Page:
We welcome the R350 Covid-19 Grant’s extension for 3 months. The National Treasury needs to initiate the implementation of the ANC resolution on the Basic Income Grant.
In line with the President’s commitment to the revamping of the Loan Guarantee Scheme, we expect the National Treasury to give more details. The Federation would like to see lower interest rates, easier repayment terms, and grants to incentivise job retention and creation.
Government should ensure that banks provide meaningful debt relief to distressed consumers and businesses and prioritise productive investments.
The budget needs to assist restricted and embattled economic sectors like tourism, liquor and others through tax relief and appropriations.
Economic Recovery and Reconstruction Plan (ERRP)
The budget needs allocate sufficient resources to ensure the success of the ERRP. The heart of our crises is a stagnant economy. It needs to be helped to get back onto a growth trajectory. Key to this is:
· Clear measures to stem the flood of job losses are needed. This must include increasing allocations to key job creation programmes in the state, in particular the Industrial Financing programme of the DTIC. Bold job creation targets for each department, entity, SOE and municipality are needed. Tackling unemployment must be at the centre of all that the state does.
· The irresponsible budget cuts to the CCMA and other key labour market institutions must be reversed.
· The budget needs to indicate what is being done to increase impact investments by the private sector and to address regulatory obstacles to investments and economic growth.
· We expect drastic steps to increase local procurement by all government departments, municipalities, and entities. Clear targets for local procurement by the state are critical.
· The public procurement system is archaic and a source of looting and wasteful expenditure. A single online, transparent public procurement system for the entire state is needed. The Public Procurement Bill has been delayed for far too long. It needs to be prioritised and passed into law by the end of 2021.
· The roll-out of the infrastructure programme must be sped up. In particular, the modernisation of ports and Transnet as this will boost manufacturing and agricultural exports, as well as rebuilding a wrecked Metrorail so workers can get to work on time.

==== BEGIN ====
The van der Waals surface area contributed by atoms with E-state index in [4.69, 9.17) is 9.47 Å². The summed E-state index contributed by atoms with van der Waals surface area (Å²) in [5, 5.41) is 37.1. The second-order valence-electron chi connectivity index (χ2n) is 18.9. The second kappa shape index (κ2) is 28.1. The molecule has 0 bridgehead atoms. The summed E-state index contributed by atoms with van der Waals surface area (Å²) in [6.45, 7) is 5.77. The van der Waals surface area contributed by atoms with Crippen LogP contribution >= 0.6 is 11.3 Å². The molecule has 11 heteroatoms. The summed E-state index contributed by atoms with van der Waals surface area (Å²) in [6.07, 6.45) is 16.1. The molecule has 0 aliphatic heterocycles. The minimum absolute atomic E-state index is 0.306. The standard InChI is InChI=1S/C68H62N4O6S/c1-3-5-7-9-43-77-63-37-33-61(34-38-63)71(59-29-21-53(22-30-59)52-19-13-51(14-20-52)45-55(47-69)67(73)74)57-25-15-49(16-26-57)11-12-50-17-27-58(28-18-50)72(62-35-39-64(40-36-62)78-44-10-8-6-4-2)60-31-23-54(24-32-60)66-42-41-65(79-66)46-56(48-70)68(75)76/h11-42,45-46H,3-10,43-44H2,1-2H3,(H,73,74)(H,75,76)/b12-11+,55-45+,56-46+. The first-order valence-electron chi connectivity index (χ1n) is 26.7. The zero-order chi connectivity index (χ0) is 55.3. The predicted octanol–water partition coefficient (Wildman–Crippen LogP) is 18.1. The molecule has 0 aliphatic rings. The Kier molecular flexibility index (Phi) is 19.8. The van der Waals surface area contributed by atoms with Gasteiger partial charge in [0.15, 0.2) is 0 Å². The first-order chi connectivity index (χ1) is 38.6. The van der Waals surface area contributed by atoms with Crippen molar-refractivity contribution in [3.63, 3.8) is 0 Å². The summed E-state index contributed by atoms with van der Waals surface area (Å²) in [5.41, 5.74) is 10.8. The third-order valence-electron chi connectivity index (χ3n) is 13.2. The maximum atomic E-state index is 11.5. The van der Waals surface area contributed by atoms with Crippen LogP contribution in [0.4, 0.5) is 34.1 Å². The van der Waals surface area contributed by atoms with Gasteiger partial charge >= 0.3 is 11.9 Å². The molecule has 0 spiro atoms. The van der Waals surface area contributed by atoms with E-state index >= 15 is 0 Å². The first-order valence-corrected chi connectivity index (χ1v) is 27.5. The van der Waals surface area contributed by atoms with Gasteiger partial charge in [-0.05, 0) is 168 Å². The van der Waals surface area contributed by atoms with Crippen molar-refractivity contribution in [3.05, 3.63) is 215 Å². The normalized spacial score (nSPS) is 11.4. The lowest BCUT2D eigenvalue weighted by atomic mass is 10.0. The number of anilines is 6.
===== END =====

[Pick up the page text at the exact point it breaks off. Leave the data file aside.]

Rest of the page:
· Investments in energy generation maintenance and expansion are critical to ensuring the economy can operate. The Eskom Social Compact and Implementation Plan has begun to be implemented and the National treasury needs to give an update on this process.
· The government needs to inject competition into the financial sector and utilise the Post Bank, Land Bank, and other state financial institutions to form a State Bank.
· About 90% of municipalities are financially distressed and the budget needs to show a plan to address the serious challenges facing local government.
· A skilled workforce is key to growing the economy and the budget needs to speak to properly resourcing our education system and ensuring that quality, basic and tertiary education is truly accessible to all. The NSFAS crisis needs to be resolved through an adequate allocation of funds.
· Land reform needs to be fast-tracked and farm workers and women need to be prioritised. Land on its own is insufficient and needs to be accompanied by adequate access to credit, training, infrastructure, and markets. The budget needs to address the insufficiencies and supply resources.
This upcoming budget speech will make or break the government’s economic recovery plans and determines the future of this country. We hope the Minister, his department and the entire executive will rise t the occassion.
Issued by COSATU.
Sizwe Pamla (Cosatu National Spokesperson)
Tel: 011 339 4911
Cell: 060 975 6794